Five Meaningful Things To Do for World AIDS Day

December 1st is World AIDS Day. The AIDS epidemic, at its height in the 1980s and early 1990s, is still in many ways ongoing and has claimed over 35 million lives in the last ~40 years. Check out this fact sheet to learn more.

A red ribbon for a post on World AIDS Day

From the World AIDS Day website:

[World AIDS Day is] an opportunity for people worldwide to unite in the fight against HIV, to show support for people living with HIV, and to commemorate those who have died from an AIDS-related illness. Founded in 1988, World AIDS Day was the first ever global health day.

Many of us, especially LGBTQ+ people, feel helpless in the face of something this huge. It scares the shit out of lots of us – and it should. AIDS was and is one of the most destructive pandemics in human history. But there is hope, too. UNAIDS have a hugely ambitious treatment plan which, if it works, will see 90% of HIV-positive people knowing their status, 90% of these on antiretroviral therapy, and 90% of these with a viral load declared “undetectable” – all by 2020.

So today I wanted to share some small but meaningful things you can do to make a difference this World AIDS Day.

1. Donate if you can

Donate to a charity that’s doing important work in the areas of HIV and AIDS. I suggest amfAR who are pioneering research into a cure, Terrence Higgins Trust who campaign and provide services connected to HIV and sexual health, or the National AIDs Trust who fight for change and champion the rights of people living with HIV/AIDS.

2. Get a test and know your status

When was your last full sexual health screening? Go book one in now! If you’re sexually active, you really should be getting a test every six months at a minimum – and more often if you have multiple partners, practice unprotected sex, or regularly have anal sex. I’m fairly slutty and I have a full screening every 3 months. Knowing your status is the best way to protect yourself and your partners.

3. Smash the stigma and share factual information

See people talking shit about people with HIV, AIDS or STIs? Tired of false information? Engage in some stigma-smashing by challenging them to rethink their views and sharing some facts. People living with HIV are not dirty, sluts, immoral or stupid. HIV cannot be transmitted except via infected blood or sexual fluids (or to infants via breast milk). It cannot be passed on through kissing, skin-to-skin contact, sharing food or drinks, water fountains, toilet seats, mosquitoes, saliva, sweat, or modern blood transfusions. This handy guide is useful to share.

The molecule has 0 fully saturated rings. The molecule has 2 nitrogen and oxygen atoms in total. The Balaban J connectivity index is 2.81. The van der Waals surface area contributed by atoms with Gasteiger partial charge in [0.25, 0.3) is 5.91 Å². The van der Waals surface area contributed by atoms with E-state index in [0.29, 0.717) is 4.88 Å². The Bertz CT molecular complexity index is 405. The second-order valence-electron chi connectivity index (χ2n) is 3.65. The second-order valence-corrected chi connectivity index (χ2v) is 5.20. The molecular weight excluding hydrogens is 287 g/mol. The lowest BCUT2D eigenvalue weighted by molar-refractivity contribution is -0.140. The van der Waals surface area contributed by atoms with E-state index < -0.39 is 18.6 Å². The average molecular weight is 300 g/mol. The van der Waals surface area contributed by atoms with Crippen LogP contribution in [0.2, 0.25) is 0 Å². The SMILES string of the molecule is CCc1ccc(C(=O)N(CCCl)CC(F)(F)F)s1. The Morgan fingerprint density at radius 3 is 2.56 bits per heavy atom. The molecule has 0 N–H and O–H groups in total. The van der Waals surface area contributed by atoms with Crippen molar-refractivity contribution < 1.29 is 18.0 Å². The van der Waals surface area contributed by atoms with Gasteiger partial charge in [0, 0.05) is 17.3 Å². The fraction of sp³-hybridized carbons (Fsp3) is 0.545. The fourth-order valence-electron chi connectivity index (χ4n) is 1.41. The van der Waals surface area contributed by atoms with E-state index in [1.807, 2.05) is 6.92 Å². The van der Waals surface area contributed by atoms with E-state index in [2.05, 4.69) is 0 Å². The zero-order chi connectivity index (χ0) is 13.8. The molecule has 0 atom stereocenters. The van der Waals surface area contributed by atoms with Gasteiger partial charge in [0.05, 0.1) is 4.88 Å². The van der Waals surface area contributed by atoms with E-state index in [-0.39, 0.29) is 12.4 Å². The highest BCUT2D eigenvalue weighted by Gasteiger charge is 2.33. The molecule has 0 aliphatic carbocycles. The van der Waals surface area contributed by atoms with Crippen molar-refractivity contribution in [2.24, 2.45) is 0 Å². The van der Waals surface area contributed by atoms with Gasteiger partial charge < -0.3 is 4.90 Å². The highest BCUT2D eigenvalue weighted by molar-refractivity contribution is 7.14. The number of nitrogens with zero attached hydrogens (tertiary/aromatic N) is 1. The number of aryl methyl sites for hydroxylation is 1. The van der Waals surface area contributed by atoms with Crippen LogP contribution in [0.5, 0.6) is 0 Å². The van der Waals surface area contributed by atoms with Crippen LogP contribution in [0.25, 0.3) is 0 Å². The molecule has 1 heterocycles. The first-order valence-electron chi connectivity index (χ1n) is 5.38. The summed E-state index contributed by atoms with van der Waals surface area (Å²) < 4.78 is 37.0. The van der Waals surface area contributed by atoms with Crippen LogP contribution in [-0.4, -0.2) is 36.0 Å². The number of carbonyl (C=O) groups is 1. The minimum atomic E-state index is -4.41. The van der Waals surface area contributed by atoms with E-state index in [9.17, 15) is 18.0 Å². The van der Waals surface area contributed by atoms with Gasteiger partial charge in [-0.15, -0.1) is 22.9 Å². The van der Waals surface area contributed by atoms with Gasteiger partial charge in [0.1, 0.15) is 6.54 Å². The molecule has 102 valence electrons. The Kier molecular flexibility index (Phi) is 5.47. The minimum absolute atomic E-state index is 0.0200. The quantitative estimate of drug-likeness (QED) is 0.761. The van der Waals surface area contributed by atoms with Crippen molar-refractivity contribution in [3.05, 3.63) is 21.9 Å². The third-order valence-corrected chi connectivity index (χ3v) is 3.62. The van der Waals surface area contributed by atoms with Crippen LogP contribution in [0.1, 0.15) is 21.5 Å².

4. Stock up on sexual health supplies

As many people as possible practicing safer sex is one of our greatest weapons against HIV/AIDS. Make sure you’re well-stocked with condoms, dams and gloves, as appropriate to the types of sex you have. If you can’t afford to buy supplies, ask your doctor or sexual health provider where you can access them for free. Remember to check your condoms and dams before using to make sure they’re still in date!

Pro tip: Gay bars/clubs and sexuality-focused events often give out safer sex supplies as freebies. If you go to any of these, don’t be scared to claim some for yourself! I used to go out to gay bars so often I don’t think I paid for condoms until I was 24.

5. Wear your red ribbon

The red ribbon is the internationally-recognised symbol of HIV/AIDS awareness and advocacy. Here’s a useful list of where to get them in the UK. If you can afford to, you can also buy a brooch version and support NAT’s work.

What are you doing to support World AIDS Day and show solidarity with people affected by HIV all over the world?

Image from Pixabay. Contains an affiliate link.